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Looks like Eric Sink agrees with you..

http://msdn.microsoft.com/library/default.asp?url=/library/en-us/dnsoftware/html/software02242004.asp

in regard to not moving to .Net just yet for end-user apps. He didn't mention the linker idea though...

Mark

Mark
Wednesday, February 25, 2004

Eric Sink must be very smart ;-)

Just kidding. Even if he didn't agree with me I would think he's very smart, and one of the most ethical people I've ever met in this industry. I love his new MSDN column.

Joel Spolsky
Fog Creek Software
Wednesday, February 25, 2004

We (programmers and managers) racked our brains for a good while trying to make a decision about whether to start up coding C# for new desktop apps.  I can see that Eric's team went through similar discussions.

Similarly, we came to the conclusion that our users were not normal people.  Since we deal in statistical research, our users are more concerned with functionality and getting the latest methods fast, and not so much about platform.  Heck, we still ship DOS products.  And I'm talking 16-bit, 640K ones.

So we chose C#.  However, we took this approach:  We rolled out a small app that would not be painful to us if we had to re-write it.  In fact, we only did the UI in C#; the underlying structure is C++.  We are currently evaluating the customer response.  So far we have had no complaints, even when customer's have done a download of the software and it tells them they need to download the .NET Framework too.

If all continues to go well, we will have more discussion on doing more .NET apps.

Walt
Wednesday, February 25, 2004

Man, you guys are starting to REALLY convince me to try out C#...

I gave up C/C++ a while ago because it is just a boring pain in the ass.  It used to be a very fun pain in the ass, but after doing the same thing for the dozen-th time, it gets tiring.

It is funny though -- I still LOVE scripting.  Probably the whole deal of not having to deal with the same allocation issues again and again...

Now I'm hearing from you guys that C# is VERY fun... I just have to give it a shot.

T.J.
Wednesday, February 25, 2004

TJ,

I am not that good at UI development, but for the forementioned project, I wrote the C# UI, which was a very basic dialog with some tabs, some menus, settings, and finally it launches a statistical calculation in another app.

It was very polished, had check for newer versions, etc. and I wrote it in 24 man hours (3 days x 8 hours).  For me, writing a production level UI in that time is good.

Walt
Wednesday, February 25, 2004

I've used C# and love it.  The language is nice, but it's the framework that is truly amazing.  I can see me using it for server work, but we can't port our desktop app until the framework becomes as prevalent as '98 and people's machines are able to handle the memory requirements.  3 or 4 years?  We have a lot of users that are still running '98 on pentium 233s.  I agree with Joel, I wish we had something like py2exe.  (((please, no remotesoft/linker url)))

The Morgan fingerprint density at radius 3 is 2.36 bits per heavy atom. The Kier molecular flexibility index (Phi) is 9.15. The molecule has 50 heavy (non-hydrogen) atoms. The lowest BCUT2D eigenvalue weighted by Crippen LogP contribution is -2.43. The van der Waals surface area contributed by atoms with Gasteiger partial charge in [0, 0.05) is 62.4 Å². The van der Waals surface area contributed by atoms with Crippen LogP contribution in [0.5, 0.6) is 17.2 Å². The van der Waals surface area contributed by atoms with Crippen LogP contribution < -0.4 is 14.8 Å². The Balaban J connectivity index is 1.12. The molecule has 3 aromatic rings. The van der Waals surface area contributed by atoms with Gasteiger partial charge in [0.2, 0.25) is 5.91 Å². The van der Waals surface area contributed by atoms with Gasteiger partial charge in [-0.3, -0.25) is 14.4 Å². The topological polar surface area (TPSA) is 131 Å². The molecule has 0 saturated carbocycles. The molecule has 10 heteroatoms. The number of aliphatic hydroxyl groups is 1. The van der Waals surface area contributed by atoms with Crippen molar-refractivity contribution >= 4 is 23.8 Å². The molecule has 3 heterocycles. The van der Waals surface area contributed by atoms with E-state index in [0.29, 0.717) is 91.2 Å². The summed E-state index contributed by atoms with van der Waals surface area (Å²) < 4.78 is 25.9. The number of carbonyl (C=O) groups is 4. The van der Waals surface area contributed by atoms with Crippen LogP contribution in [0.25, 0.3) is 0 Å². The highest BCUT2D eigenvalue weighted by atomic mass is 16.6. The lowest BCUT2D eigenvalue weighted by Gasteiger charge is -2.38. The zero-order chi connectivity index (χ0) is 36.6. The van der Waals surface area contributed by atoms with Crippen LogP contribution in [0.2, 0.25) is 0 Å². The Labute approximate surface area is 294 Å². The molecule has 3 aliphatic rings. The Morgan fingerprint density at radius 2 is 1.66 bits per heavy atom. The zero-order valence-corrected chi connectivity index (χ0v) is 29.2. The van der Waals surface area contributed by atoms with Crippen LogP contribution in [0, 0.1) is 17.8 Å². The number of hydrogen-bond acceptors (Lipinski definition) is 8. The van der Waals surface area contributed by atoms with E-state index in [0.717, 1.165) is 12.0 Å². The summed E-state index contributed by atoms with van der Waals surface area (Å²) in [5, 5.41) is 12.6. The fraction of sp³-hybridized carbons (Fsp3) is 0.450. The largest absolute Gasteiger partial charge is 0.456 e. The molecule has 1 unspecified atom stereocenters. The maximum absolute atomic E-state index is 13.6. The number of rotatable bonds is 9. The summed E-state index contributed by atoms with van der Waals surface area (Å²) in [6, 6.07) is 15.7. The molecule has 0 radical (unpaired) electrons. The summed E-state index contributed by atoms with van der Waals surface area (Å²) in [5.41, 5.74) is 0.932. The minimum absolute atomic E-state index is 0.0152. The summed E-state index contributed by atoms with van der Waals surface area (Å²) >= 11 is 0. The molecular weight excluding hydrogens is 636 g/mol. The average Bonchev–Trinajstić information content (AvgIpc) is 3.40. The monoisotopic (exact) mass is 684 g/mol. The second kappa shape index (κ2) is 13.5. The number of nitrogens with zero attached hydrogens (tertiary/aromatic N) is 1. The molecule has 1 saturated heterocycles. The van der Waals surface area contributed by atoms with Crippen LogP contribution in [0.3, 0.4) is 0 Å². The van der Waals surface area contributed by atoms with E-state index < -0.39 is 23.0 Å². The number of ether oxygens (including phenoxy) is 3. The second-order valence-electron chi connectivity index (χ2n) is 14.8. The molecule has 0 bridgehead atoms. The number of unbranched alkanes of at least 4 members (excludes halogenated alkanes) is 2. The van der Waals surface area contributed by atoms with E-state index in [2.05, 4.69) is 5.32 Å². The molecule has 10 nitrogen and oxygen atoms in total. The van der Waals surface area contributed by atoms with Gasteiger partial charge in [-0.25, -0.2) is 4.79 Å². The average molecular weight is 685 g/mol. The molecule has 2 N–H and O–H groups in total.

Dan Brown
Wednesday, February 25, 2004

Well, we started requiring the .NET framework in V3.4 of our product and we'll be seriously pushing the limits of the framework in V3.5.  Basically we're using C#, the .NET Framework, and web services as the basis for an centralized client/server home entertainment solution.  I'll let you know how it goes. =)

My personal opinion so far is that any inconvenience to your customer base by requiring the extra megs is more than made up for by the quality of the code you are capable of producing.  Hence the amount of time that you save can be directly allocated to improving other portions of the application.  In theory you can reach some sort of quality plateau with either C++ or C#.  But unless you are doing something rather low risk or you have nearly unlimited resources to throw at hitting the high percentiles of quality, you'll going to be hurt if you don't use C#.  I don't think small ISV's can afford the productivity loss.

Richard Kuo
Thursday, February 26, 2004

The .Net Framework API is OK, but it would be MUCH more usable if they didn't overload every stupid function 64 trillion times.

Sometimes it seems that the team just couldn't decide whether you should pass a rectangle or four points, and if the latter, whether the type is float or int. So they created a dozen functions covering every possible case.

foo
Thursday, February 26, 2004

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